Doing our own Next Chopped Top Iron Chef
- motteditor Feb 24, 2011 05:53 AM
Just curious, has anyone tried to do their own version of any of the various TV cooking show/competitions?
I'm trying to organize something like that for a party and just looking for suggestions/feedback of how it went.
So far, I think we're going to aim for four teams of two chefs, with partners being paired by random selection (drawing names from a hat).
Guests would each pay $10, which would be split between the teams, who would get one hour to shop for groceries before the competition begins.
We figured we'd have three judges, though thinking about it, maybe it would actually be better to just let everyone have a vote. (Though I still like the idea of judges as some sort of master of ceremonies.)
The secret ingredient is kind of where we're struggling with the best way to do it, though I suppose it may just be a matter of preference. Some of the things we're thinking about::
* Should there be one secret ingredient through the whole contest (a la Iron Chef) or varied per the three courses (a la Chopped)?
* Should the judges pick the secret ingredient(s), or should we have each chef put an idea in a hat and draw from that? Either way, should the ingredient be a protein, which would probably be the dominant item in most of the courses, or something that can be worked in to a greater or lesser degree (i.e. strawberries or peanut butter...)?
* Should the chefs find out the ingredient(s) right before the competition or get 24 hours?
Any other thoughts from anyone who might've done something like this?
This sounds like great fun. I have some questions. If you are having 4 teams, where will they cook? Do you have 4 stoves, sinks, blenders, etc? Or is this outside with 4 grill stations? I like the idea of the guests paying and the idea of judges. Maybe you could have two judges, and let the guests' vote count as a third judge. What is the prize? Just bragging rights? or a Gift Certificate to a nice Restaurant?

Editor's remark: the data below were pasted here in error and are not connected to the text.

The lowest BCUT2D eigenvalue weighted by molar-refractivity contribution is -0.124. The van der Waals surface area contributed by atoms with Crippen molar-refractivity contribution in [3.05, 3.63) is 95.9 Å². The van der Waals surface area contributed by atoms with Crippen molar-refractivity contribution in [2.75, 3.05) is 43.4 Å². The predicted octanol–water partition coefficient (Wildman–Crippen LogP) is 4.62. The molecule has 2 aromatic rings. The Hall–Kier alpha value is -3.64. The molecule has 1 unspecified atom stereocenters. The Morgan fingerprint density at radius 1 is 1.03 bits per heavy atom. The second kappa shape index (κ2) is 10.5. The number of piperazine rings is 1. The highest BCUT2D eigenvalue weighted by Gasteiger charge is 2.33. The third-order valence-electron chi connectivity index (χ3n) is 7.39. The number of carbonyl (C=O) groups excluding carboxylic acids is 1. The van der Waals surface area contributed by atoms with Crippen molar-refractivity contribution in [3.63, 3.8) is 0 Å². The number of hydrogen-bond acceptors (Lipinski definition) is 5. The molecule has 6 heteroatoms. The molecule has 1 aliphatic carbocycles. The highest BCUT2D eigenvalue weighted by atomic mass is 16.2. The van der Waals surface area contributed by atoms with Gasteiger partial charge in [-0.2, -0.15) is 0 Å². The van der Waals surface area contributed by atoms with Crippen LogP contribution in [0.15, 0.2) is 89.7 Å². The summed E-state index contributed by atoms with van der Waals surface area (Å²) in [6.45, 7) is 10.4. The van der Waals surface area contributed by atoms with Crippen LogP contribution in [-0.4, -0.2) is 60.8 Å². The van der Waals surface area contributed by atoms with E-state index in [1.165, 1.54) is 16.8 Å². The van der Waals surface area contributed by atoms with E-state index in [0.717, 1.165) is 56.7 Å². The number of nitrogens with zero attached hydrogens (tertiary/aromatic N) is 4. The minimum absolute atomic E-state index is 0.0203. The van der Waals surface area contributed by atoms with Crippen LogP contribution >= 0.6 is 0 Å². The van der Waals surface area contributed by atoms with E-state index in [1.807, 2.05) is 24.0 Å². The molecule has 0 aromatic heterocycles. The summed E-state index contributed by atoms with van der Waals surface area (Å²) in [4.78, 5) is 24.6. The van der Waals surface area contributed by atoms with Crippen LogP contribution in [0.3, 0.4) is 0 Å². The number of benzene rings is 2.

Since the guests will be paying, you almost have to ensure an edible meal. You also don't want things to take too long. You can still pair partners by random selection, but no one is going to want to wait while they shop, load the car, unload the car, peel potatoes, etc. The party will drag.
I'd give the teams a "theme". in advance. BBQ, Mexican, Luau, French, whatever sounds fun and delicious to you. Just have your guests list any allergies when they pay. Give each team their budget and theme. Have them shop and prep in advance, and come ready to cook. Even though they know the theme, you'll still get to see creativity and talent in how they express it.
I'd pick one common ingredient for each team to work with, and I would let them know what it was right before the challenge.
We did that for an office party at a local cookware/cooking lesson shop. We split into 2 teams with each team responsible for 3 courses (breaking into smaller teams for appetizer/entree/dessert - so we weren't cooking for 3-5 hours) and then we ate the results.
Each team had the same grouping of ingredients (proteins, veg, starch) and could choose to prepare them in any way they desired.
Good event overall. In my opinion, I wouldn't overcomplicate it by having a shopping session beforehand, just pick up the same items for both (or use different proteins) and maybe have a blind "surprise" ingredient to mix it up.
I haven't but my brother and his girlfriend did for Thanksgiving a few years ago. They made a Turkey and then each person prepared a tapas sized portion of their dish. I think the way they assigned the "challenges" Were to have slips that were a type of dish appropriate for a course (soup, salad, app maybe) for each course, slips with each participants names, and then Turkey day ingredient slips. IIRC each person made a dish for each course. They found out ahead of time so prep and shopping, and small dish procurement could be done ahead of time. Last minute prep was done in there kitchen (stanadard - 4 burner, 1 oven, 1 toaster oven). They had a blast - I was so jealous that I couldn't make it.